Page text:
In this regard, much work has been done to design the ideal cell culture environment that is both free from the burdens of cell incubators and compatible with high resolution electrophysiology and cell imaging platforms. High performance programmable syringe pumps are proving to be valuable tools with which to emulate the right cell conditions and to support advanced live cell experiments – and in essence to help drive innovation in the fields of neuroscience, cellular physiology, toxicology, and other areas.
Whole animal model systems allow ex vivo experiments to be extended to the organism level. Cells and tissues are no longer examined in isolation. Rather, the effects of compounds, drugs, and other variables are measured at the systems level in order to understand the broader implications. For animal injections, syringe pumps that are versatile both in performance and adaptability, such as the ability to mount to stereotaxic devices, offer distinct advantages.
Beyond typical microdialysis techniques which involve continuous perfusion, many whole animal studies require changes in flow rates, volumes, and solution types. For these applications, syringe pumps that offer a wide range of flow rates with microstepping functionality provide the versatility required for a range of infusion stages. Interchangeable syringe barrels and the use of multi-syringe racks extend the volumes and types of solutions which can be used in a given set of experiments. Programmable functions permit the reproducibility needed for multi-animal replicate experiments, in essence stratifying the statistical significance of data. All of these features serve to illuminate results while minimizing artifacts – important considerations in the complex background of whole animal studies.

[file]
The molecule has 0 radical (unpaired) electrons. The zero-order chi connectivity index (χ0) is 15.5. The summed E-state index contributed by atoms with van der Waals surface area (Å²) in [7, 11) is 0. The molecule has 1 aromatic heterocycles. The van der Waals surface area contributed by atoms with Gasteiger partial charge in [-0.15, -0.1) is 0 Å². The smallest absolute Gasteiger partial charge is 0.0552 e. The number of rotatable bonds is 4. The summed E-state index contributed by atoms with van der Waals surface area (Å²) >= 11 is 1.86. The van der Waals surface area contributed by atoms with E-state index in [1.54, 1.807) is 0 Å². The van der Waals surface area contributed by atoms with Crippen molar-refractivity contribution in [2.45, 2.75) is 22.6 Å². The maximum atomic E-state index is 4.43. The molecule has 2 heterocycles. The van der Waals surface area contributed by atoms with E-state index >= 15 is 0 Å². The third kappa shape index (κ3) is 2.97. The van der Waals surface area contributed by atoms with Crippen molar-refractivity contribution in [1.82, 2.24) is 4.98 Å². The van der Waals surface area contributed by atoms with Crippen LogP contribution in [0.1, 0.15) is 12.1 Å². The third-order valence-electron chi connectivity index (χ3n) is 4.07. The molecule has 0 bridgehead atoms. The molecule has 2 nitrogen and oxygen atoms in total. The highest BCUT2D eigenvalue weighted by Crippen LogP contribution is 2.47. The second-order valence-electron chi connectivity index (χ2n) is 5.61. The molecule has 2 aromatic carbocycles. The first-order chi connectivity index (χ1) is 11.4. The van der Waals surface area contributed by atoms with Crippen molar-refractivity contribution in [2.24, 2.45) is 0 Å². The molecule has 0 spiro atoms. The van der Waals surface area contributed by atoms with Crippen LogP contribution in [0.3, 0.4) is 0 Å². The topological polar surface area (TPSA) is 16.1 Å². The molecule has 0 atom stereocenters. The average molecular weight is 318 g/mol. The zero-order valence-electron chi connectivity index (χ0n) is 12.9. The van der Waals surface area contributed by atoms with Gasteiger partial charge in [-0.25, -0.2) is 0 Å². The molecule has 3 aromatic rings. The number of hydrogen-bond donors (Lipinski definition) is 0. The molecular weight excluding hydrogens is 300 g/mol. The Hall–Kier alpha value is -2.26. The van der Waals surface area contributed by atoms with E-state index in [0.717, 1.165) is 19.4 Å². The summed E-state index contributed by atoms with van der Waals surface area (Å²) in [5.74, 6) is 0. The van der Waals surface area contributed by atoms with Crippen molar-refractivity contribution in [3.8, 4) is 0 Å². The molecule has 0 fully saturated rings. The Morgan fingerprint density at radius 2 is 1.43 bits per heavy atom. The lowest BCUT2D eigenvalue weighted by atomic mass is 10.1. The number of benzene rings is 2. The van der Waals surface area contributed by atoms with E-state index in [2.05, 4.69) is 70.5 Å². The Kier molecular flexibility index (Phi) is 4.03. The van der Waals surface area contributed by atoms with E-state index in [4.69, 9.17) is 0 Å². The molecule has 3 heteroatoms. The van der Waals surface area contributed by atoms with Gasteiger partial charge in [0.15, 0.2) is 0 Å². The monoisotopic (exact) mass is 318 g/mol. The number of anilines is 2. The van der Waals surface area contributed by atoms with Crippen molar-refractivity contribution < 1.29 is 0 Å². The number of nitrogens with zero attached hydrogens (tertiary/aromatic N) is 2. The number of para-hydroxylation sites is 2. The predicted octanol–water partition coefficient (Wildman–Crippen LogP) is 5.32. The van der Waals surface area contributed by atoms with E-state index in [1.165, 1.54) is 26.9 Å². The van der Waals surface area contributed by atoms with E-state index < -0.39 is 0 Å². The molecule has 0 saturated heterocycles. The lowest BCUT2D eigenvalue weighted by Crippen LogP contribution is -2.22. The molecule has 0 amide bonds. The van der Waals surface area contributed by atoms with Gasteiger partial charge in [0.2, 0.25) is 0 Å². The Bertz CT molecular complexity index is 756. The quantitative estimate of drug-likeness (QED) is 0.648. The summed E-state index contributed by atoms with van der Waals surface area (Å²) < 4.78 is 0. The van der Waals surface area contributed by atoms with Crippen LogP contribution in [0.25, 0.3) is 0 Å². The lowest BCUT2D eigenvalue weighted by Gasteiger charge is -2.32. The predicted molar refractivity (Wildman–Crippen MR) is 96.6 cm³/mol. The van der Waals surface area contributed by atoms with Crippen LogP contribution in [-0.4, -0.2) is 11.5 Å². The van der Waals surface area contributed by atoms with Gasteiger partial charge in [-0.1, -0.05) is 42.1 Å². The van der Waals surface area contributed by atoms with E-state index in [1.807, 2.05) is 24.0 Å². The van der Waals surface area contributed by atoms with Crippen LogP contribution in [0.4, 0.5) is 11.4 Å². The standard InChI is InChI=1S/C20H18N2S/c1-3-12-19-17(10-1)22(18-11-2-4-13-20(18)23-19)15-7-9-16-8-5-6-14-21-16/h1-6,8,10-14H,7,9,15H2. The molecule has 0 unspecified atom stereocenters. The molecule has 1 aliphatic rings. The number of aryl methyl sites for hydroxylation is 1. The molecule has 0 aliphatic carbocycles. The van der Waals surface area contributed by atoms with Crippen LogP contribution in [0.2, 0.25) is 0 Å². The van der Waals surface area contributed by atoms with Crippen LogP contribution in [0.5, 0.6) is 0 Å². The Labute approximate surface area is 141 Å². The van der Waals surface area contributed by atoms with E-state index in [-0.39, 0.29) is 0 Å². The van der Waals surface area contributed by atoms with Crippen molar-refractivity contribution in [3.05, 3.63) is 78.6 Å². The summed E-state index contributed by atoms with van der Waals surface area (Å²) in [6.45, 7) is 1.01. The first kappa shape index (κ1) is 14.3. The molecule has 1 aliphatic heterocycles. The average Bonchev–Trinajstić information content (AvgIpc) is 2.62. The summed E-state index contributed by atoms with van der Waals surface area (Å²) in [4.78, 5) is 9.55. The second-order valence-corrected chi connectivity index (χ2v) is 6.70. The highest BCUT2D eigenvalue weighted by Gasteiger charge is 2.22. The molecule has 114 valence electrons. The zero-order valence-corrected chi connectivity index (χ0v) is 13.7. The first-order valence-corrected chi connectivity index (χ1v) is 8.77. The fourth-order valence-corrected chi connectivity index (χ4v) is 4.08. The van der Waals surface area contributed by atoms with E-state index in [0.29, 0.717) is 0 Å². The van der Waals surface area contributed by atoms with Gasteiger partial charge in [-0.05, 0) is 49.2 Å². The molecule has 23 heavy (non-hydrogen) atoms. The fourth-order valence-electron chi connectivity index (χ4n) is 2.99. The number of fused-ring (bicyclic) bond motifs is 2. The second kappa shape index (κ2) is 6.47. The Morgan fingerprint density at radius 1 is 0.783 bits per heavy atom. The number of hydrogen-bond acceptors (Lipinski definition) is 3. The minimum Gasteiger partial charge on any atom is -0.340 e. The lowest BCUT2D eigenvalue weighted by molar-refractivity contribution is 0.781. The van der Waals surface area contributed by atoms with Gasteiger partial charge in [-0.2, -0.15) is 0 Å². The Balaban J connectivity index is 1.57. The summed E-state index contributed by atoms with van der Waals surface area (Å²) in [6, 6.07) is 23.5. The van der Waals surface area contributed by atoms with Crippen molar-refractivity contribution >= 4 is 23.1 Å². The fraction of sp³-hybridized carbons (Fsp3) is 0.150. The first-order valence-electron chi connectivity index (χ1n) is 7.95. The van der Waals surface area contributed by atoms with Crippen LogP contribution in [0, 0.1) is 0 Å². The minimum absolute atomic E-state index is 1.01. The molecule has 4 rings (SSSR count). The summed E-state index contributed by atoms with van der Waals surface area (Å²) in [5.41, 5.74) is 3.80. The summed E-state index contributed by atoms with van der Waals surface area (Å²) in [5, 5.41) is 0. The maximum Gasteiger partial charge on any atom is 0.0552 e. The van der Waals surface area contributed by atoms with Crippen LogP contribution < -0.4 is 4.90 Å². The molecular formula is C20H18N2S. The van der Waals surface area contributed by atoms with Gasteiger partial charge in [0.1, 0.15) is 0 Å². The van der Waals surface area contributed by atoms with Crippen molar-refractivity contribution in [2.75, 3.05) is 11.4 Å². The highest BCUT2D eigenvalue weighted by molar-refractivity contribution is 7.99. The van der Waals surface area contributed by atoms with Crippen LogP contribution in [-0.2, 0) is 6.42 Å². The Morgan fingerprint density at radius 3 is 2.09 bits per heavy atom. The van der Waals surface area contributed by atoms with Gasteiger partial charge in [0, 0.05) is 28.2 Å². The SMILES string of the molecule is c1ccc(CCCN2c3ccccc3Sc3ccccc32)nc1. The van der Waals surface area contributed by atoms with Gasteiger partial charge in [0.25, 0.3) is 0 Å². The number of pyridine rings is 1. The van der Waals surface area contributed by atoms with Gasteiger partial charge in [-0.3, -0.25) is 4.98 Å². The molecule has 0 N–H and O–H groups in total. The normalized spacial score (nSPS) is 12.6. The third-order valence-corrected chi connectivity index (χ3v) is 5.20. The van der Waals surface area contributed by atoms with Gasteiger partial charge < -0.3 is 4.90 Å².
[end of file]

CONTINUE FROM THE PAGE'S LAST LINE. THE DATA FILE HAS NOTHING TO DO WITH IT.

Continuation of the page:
Ex vivo electrophysiology and imaging experiments have made use of both built-for-purpose valve switching perfusion devices and high-performance syringe pumps. The accuracy, precision, and automatable features of high quality syringe pumps can add significant value to custom applications. Furthermore, advanced incubator-free cell culture methods making use of these syringe pumps can contribute insight into spatial and temporal aspects of cell processes. In the larger context, the use of precision syringe pumps in whole animal studies can add merit to the physiological basis of ex vivo results.
This article was written by LabX and published in conjunction with Chemyx.